Lessons from Johnson at fourth and one

College football is usually something you use to distract yourself from the learning process and its associated stresses, but last Saturday’s game against Wake Forest was a pretty good lesson on dealing with adversity by Professor, I mean Coach, Paul Johnson.

I think most of us probably have a new appreciation of the words “fourth and one”. I’m referring of course to the second-to-last play of the game, with Tech having the ball on Wake Forest’s five yard line. After going to overtime with the Demon Deacons, Tech’s top-ten ranking would have been history if they failed on that play to either get a first down or score at least three points of their own.

Certainly going to overtime against a team with a losing record was not the plan for the Jackets. But you don’t always get to see this pan out the way you expected, and by overtime it was too late to do anything but finally put this game away.

Putting the game away meant getting the win. Tech had two choices. The first was to kick the easy field goal from the five-yard line to tie the game, granting each team one more drive with the ball to try to score as many points as they can. The second was to get the first round and then try for a touchdown that would win the game.

As we all know by now, Coach Johnson never gave that first, safe option a moment’s consideration. Faced with fourth down, he sent quarterback Josh Nesbitt and the rest of the offense back onto the field, where they picked up the first down and on the ensuing play scored the game-winning touchdown.

In hindsight, Coach Johnson certainly looks wise. Ignoring the fact that the game was in overtime in the first place, he was able to make a tough decision that ended up being correct. Or maybe it wasn’t that straightforward. Was it simply a lucky gamble that happened to pay off this time? Was he just sick of standing on the sidelines and wanted to get this game over?

No, this was definitely a calculated decision by a shrewd strategist. “Fourth and one” is a situation where success is chased by pursuing either a lower probability, high reward option or a high probability, lower reward option.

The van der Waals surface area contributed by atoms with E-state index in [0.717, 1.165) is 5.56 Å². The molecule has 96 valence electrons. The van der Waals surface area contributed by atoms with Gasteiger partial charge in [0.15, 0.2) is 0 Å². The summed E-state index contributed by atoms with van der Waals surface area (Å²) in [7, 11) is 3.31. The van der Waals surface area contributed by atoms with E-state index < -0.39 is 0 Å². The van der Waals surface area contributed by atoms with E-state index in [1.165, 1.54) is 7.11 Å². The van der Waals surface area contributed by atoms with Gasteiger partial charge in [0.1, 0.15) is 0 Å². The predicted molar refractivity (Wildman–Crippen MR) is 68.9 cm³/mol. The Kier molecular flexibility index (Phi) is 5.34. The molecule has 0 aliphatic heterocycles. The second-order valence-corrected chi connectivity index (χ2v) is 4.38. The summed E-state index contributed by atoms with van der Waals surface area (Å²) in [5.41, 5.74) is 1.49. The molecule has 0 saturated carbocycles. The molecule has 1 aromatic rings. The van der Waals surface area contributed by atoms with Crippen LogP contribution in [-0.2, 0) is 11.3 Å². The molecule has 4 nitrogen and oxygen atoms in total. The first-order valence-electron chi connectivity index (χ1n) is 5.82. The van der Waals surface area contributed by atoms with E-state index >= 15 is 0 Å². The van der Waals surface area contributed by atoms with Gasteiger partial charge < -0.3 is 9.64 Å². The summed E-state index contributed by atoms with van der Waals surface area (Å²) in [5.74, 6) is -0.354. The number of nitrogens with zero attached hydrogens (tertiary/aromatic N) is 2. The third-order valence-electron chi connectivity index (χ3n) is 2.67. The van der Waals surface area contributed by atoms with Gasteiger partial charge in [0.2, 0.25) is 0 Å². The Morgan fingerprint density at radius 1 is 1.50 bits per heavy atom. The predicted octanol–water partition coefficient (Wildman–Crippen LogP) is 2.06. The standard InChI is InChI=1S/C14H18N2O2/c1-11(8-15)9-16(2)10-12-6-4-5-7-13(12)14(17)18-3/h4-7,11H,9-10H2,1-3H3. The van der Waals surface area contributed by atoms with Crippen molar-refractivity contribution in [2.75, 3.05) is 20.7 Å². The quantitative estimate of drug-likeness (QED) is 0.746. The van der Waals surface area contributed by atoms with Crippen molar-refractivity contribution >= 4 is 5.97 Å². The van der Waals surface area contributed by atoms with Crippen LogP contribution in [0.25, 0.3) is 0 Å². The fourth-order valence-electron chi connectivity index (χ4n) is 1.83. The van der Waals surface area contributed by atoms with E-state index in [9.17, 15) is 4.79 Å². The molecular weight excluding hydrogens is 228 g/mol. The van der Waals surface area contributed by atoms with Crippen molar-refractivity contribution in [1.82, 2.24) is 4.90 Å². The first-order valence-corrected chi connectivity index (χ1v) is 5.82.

Coach Johnson won this game for the Jackets because he knew the supposed “low probability” wasn’t actually very low. This is a team that made its way to the forefront of college football by having an unbeatable running game. That isn’t changed by the high pressure of this particular situation and the fact that Tech hadn’t converted any of its four other fourth-down opportunities that day.

Knowing what he was working with, Coach Johnson also had the confidence to move forward knowing the facts were in his favor. Therefore, the safe choice was actually what he did, rather than the field goal. Giving each team an entire additional drive is nowhere near an automatic win for the Jackets; that’s plenty of time for some fluke play like a fumble to occur to give Wake Forest the game.

So how is this a learning experience? Each of us faces “fourth and one” all the time, even if we don’t play football. Life gives us situations all the time where we have to make a decision and as with the previous scenario, success is chased by pursuing either a lower probability, high reward option or a high probability, lower reward option.

The choice to pursue “high reward” isn’t always the correct one if its probability of success is too low. That’s why pouring all of your savings into lottery tickets is not a smart investment plan. But the “lower reward” option isn’t always great either. United States Treasury bonds offer a guaranteed return, but that return is quite small compared to what can be found in other investment instruments by accepting even a minimal amount of risk.

To be a winner like Paul Johnson, you have to be able to assess probability using facts and reason. He knows his team and knew what the probability of his team getting that one yard was. Maybe he didn’t calculate it to three significant figures, but he knew it was pretty close to one. The other thing you have to do is assess reward. For Coach Johnson, the reward of going for the first down was a near-certain touchdown.

The payoff isn’t always as widely celebrated as a win that pushes the team up to No. 7 in the rankings but success in your daily life can be just as sweet nonetheless. Let Guru, I mean, Coach Paul Johnson be your guide, and let’s hope that wins over Duke and Georgia don’t have to be so complicated.